We approximate the number of people in the state with criminal charges using a few methods. If state criminal population information is available directly from the state, we rely on it. When it isn’t available, we consider two sources. First, we consult public records provided by SEARCH (2022), a listing of criminal subject counts provided by the repositories of each state. We then adjust for growth in the number of people with records using a 3% CAGR average based on 10 years of historical data. As a sanity check, we compare this number with the estimated number of people with criminal records derived based on taking the population of people in the state from the Census and then multiplying the “national average” share of ~25% of Americans having a criminal record (derived from 331M individuals and 80M people with criminal records). When the difference is large (i.e. more than ~25%), we use the population-derived number. The raw numbers derived from SEARCH records and from the state include multi-state offenders, people who do not live in the state at the time of the crime, and also, people that may have since their disposition left the state. Regardless of the source, the raw numbers do not account for deported or deceased people. As described in the report, where possible we make adjustments to take into account these factors, but it should be reiterated that from these reasons, the population number provided are estimates.
We further account for people with uncharged arrests as described in Chien (2020) based on an analysis prepared by Professor Robert Apel of Rutgers University based on the NLSY97, an ongoing U.S. Bureau of Labor Statistics survey tracking 7,335 randomly selected people starting in their 20’s by removing them from our eligibility analysis, which is based on court records.
In addition to researching the number of individuals with criminal histories, we seek from state sources administrative data on the number of expungements granted historically. When public reports are not available, we file records requests or consult other sources of information. We use this data to calculate the “uptake rate” and number of years it would take to clear the backlog.
Applying the Law to the Sample Data to Obtain an Eligibility Share
To apply the law to data, we use the methods described in Chien (2020) to first prepare the data by cleaning and labeling dispositions and charges data. We report the share of charges missing dispositions or charge types in Appendix B of each report. We then apply the logic to the sample to obtain a share of people eligible for records relief in the sample. When relevant data is missing, we assume, conservatively, that the charge or incident is ineligible for relief.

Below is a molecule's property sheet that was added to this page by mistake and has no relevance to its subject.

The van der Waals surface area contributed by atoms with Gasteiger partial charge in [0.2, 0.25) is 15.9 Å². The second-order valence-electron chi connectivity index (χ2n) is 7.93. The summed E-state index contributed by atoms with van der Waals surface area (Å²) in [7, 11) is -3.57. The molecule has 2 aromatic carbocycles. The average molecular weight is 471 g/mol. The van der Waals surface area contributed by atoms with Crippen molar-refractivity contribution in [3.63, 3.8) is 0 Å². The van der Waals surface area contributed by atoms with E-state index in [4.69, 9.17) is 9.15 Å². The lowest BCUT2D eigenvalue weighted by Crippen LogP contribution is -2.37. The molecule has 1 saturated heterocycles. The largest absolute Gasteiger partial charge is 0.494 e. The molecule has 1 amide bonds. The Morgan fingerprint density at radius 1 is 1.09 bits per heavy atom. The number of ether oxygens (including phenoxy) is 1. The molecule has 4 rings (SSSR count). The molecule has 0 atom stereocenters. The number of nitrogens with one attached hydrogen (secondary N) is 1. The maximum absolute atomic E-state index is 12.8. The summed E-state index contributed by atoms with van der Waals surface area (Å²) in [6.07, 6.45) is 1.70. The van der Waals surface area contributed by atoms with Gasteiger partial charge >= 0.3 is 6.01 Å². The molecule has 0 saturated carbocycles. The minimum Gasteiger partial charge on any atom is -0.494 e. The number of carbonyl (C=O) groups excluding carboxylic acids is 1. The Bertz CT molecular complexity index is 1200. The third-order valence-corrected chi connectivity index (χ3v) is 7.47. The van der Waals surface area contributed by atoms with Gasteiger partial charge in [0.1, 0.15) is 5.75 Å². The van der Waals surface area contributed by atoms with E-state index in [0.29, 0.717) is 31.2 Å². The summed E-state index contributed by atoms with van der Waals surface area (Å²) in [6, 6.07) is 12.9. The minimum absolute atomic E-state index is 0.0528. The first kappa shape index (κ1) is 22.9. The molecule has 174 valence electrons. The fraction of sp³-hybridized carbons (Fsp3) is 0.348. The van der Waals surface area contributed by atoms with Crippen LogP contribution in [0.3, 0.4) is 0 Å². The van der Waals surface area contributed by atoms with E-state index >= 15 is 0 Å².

To approximate “sentence completion” we use recorded sentences where available, assuming that the sentence has been carried out, and where not available, an assumption that the sentence is completed 2.5 years after the disposition date for misdemeanor charges, and 3.5 years after the disposition date for felony charges where sentence completion was not readily available. Importantly, we do not account for outstanding fines or out of state charges which can potentially disqualify some individuals for relief per the summary of the rules.
When the eligibility of frequently occurring charges isn’t addressed directly by the “top down” methodology described above, of researching eligibility or ineligibility based on the rules, we use a “bottom up” approach of researching these charges and ascertaining their eligibility one by one.
Applying the Eligibility Share to the Criminal Population and State History of Relief to Estimate the Number of People in the Second Chance Gap
To develop a total state eligibility estimate based on the shares derived in the steps above we make the assumption that the sample is representative enough of the criminal population that we can use its eligibility shares as the basis for a rough state estimate. Our figures should be caution We then apply these shares to the estimated number of people with court criminal records in the state, developed using the approach described above. This yields our estimation of the number and share of individuals in the “current gap” (people with currently records eligible for relief) as well as, in combination with the expungement actuals mentioned above, the “uptake gap” (share of people eligible for expungement over time that have not received them).